"I gotta be honest, Lex," Uncle Mort said as they continued down the hill into town, slowing the bike so they could speak without yelling. "You look just about ready to soil yourself."
Lex shot him a glare, then eyed a sign at the side of the road that read Croak! Population: 78. The number clicked over to 80 as they passed.
She scrunched up her nose. "That was weird."
Lex gazed at the handful of small buildings as they passed by. "I don’t get it. Where’s the town?" she asked, searching into the distance.
"You’re in it."
"This is it?"
"It is small," Uncle Mort agreed. "But it’s got heart."
Lex assumed he meant this literally as well as figuratively, since both sides of the street were lined with blooms of brilliantly red bleeding-heart flowers. As she gawked at the short buildings, she got the eeriest feeling that she had stumbled into a historical theme park. The storefronts just seemed so old-fashioned, like they were part of some bygone era of yore, or maybe even yesteryear. She had only ever seen places like this on the evening news during election years, when politicians invaded to kiss babies and purchase homemade pies from smiling, toothless bakery owners.
"Please tell me you have running water," she said.
"Of course. Tuesdays and Thursdays."
She couldn’t tell if he was being sarcastic.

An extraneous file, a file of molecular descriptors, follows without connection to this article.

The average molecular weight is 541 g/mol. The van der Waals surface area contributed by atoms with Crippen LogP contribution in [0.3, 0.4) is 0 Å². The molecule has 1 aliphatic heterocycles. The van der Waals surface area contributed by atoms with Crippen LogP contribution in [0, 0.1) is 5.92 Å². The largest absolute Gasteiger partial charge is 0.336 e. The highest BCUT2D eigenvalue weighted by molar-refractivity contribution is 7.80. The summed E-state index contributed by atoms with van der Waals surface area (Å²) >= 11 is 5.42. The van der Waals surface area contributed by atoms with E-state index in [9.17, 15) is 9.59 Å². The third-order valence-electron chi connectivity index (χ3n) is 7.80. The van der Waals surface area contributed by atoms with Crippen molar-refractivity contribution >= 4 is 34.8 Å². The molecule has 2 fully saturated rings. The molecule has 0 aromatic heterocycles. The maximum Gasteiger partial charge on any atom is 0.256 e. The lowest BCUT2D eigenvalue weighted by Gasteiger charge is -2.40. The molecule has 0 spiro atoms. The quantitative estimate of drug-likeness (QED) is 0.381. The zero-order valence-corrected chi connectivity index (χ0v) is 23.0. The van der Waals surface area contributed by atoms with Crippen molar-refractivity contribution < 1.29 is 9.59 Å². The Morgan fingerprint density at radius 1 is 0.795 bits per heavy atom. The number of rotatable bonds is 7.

"Don’t worry," he said. "Croak’s a pretty modern place. Up there are the Pine Condos, where some of the younger people live, and a few good shops on the right down Slain Lane." He pointed to a side street paved with cobblestones, unlike the smooth pavement of the one they were on. Lex craned her neck and spotted a handful of oddly named stores: a flower shop called Pushing Daisies, a mattress place labeled The Big Sleep, and a grocery store with a giant sign reading Bought the Farm.
At the junction of the two roads, a gravestonelike obelisk rose out of a small fountain. Uncle Mort nodded to the left. "Best diner in the universe right there. Hello, Dora!" he called to the ancient woman sweeping the sidewalk outside. She waved cheerily.
"And the library’s up on the left—oh, but check this out, our pride and joy," he said with reverence, looking straight ahead. At a fork in the road stood the tallest building in town, clocking in at a whopping two stories. The Victorian house was painted a sunny yellow, with friendly letters spelling out the word Bank across the façade. The wooden front porch contained a hammock, a small table, and, naturally, a pitcher of lemonade. "We take our investments very seriously."
Lex struggled to take it all in. She had never seen a bank that looked as though it could double as a summer home. Nor could she conceive of a place that didn’t seem to have a single traffic light. And the quaint, nostalgic street sign labeled Dead End rather than Main Street only confirmed her suspicions that the town had surely lost its quaint, nostalgic marbles.
Then, just like that, it was behind them.
The bike veered onto the fork to the left of the Bank and passed a large field on the right. Across that, a dozen or so houses stretched down the other fork, looking like any other suburb in America.
Lex squirmed in her seat. "Are you kidding me? That was not a town," she said. "I mean, where’s the Starbucks?"
Uncle Mort sighed. "Lex, I know you’re from New York, so I’m going to forgive you for that. But let me tell you something right now, something that I don’t want you ever to forget: Starbucks is an abomination."